Ending months of uncertainty, the Karnataka government finally passed the Real Estate (Regulation and Development) Act 2016. A statement issued by the State law minister, TB Jayachandra, read, “the rules are on the lines of Gujarat and Rajasthan, but the state has largely adopted the central law.” Though touted to be a harbinger of change for the overall realty sector, the notified rules of the Act are being largely debated by the real estate fraternity and real buyers alike.
While the Act has been welcomed by industry stalwarts, buyers, on the contrary, are not really satisfied. Few have even gone to the extent of blaming the state government for defeating the whole purpose of a law passed by the Parliament. The seriousness of the matter can be gauged by the fact that the all India chapter of Fight for RERA has decided to file a petition in the Supreme Court over the dilution of rules by the states (including Karnataka). Further, the Karnataka chapter is also planning to challenge the state government separately. In fact, there is a petition that is being widely circulated in the social media requesting the Chief Minister of Karnataka to include all ongoing projects under the ambit of RERA.
Interestingly, despite being one of the first states to notify the draft rules last year, it failed to set up a state-level regulatory authority and release the final rules within the set deadline. This resulted in denizens getting up in arms against the state government and blaming it for intentionally depriving the consumers of reaping the benefits of RERA.
The government, however, claimed that the delay was on account of ‘prolonged discussion.’ The noted members of the authorities were constantly deliberating on whether to include or exclude ongoing projects under the Act. Buoyed by this delay, thousands of home buyers were waiting with bated breath for the Act to come into place. Finally, the dust of uncertainty settled with the state cabinet passing the bill on July 5, 2017, albeit with a few changes.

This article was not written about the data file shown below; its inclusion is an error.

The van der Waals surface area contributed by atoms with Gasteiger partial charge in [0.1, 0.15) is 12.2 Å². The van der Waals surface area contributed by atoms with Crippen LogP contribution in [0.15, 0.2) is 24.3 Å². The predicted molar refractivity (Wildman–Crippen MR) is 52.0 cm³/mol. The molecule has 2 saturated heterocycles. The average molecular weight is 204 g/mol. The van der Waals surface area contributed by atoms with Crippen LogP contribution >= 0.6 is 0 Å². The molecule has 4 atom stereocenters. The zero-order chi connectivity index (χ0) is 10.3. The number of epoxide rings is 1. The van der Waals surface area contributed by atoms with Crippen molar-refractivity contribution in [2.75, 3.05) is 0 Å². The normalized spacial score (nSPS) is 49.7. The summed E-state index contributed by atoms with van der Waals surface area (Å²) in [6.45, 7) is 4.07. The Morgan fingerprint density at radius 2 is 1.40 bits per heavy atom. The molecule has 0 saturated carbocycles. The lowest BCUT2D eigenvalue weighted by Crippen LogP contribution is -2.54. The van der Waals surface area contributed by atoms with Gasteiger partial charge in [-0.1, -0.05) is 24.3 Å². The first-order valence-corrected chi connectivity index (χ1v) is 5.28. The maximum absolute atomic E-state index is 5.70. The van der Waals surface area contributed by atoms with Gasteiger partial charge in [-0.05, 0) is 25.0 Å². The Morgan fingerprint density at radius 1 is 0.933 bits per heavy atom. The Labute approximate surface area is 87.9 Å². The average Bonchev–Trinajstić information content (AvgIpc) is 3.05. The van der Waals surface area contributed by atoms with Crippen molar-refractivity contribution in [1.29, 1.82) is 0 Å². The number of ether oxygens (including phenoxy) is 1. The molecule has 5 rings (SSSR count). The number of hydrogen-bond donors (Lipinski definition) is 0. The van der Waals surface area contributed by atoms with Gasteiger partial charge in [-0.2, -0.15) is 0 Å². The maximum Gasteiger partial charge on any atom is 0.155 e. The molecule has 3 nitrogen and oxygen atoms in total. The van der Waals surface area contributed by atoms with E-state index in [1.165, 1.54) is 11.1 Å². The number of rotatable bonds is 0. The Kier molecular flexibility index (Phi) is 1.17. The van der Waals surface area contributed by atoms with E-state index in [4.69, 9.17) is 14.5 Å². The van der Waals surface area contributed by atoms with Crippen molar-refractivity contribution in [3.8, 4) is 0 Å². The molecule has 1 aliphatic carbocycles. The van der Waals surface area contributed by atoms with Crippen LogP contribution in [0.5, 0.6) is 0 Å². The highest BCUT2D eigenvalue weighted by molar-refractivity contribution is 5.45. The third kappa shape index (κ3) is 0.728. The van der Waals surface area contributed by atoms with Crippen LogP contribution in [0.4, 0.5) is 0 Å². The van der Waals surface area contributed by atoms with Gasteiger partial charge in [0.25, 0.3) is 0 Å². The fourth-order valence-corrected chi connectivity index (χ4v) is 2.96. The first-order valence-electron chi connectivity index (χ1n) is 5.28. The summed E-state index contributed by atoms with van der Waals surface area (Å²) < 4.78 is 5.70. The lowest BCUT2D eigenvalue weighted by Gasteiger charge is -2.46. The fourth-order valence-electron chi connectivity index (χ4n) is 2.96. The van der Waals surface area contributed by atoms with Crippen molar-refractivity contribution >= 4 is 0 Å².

First and foremost, the decision to exempt projects that have executed 60 percent of the sale deed has not gone well with the buyers. Why? Well, simply because even after the project is half completed, in many cases, the construction work proceeds at a snail’s pace. In fact, there are certain projects where construction is almost completed but the buyers have not got the possession. The move has been welcomed by the developers as they feel that had all projects come under the ambit of RERA, it would have adversely impacted the property values and construction progress.
The decision, however, raises several serious concerns. To begin with, there is no clear mechanism as to how the stage of completion of a project will be defined. Developers can potentially manipulate it in their favor as the topic is clearly subjective. Moreover, if the final decision of this determination is left to the builders, many fear that the Act will just be another useless law.
The decision has also drawn flak as aggrieved citizens strongly believe that it has been announced keeping in mind BDA and Karnataka Housing Board. Had all projects were brought under RERA, the government would have been forced to pay huge penalties to allottees in layouts such as Kempe Gowda Layout, where basic infrastructure including sanitary and water lines is a distant cry from reality.
The move is also likely to result in developers focusing more on new projects rather than the ongoing ones. The new projects will have to follow the stringent guidelines and meet the set deadlines without any fail. Thus, the chances of projects that are 60 percent completed getting delayed cannot be ruled out.
All said and done, the Act could have definitely been better and more in favor of consumers. As we wait for a Gazette Notification to be issued, let’s take solace in the words of Venkaiah Naidu, “the Real Estate Act is coming into force after a nine-year wait and marks a new beginning of a new era.”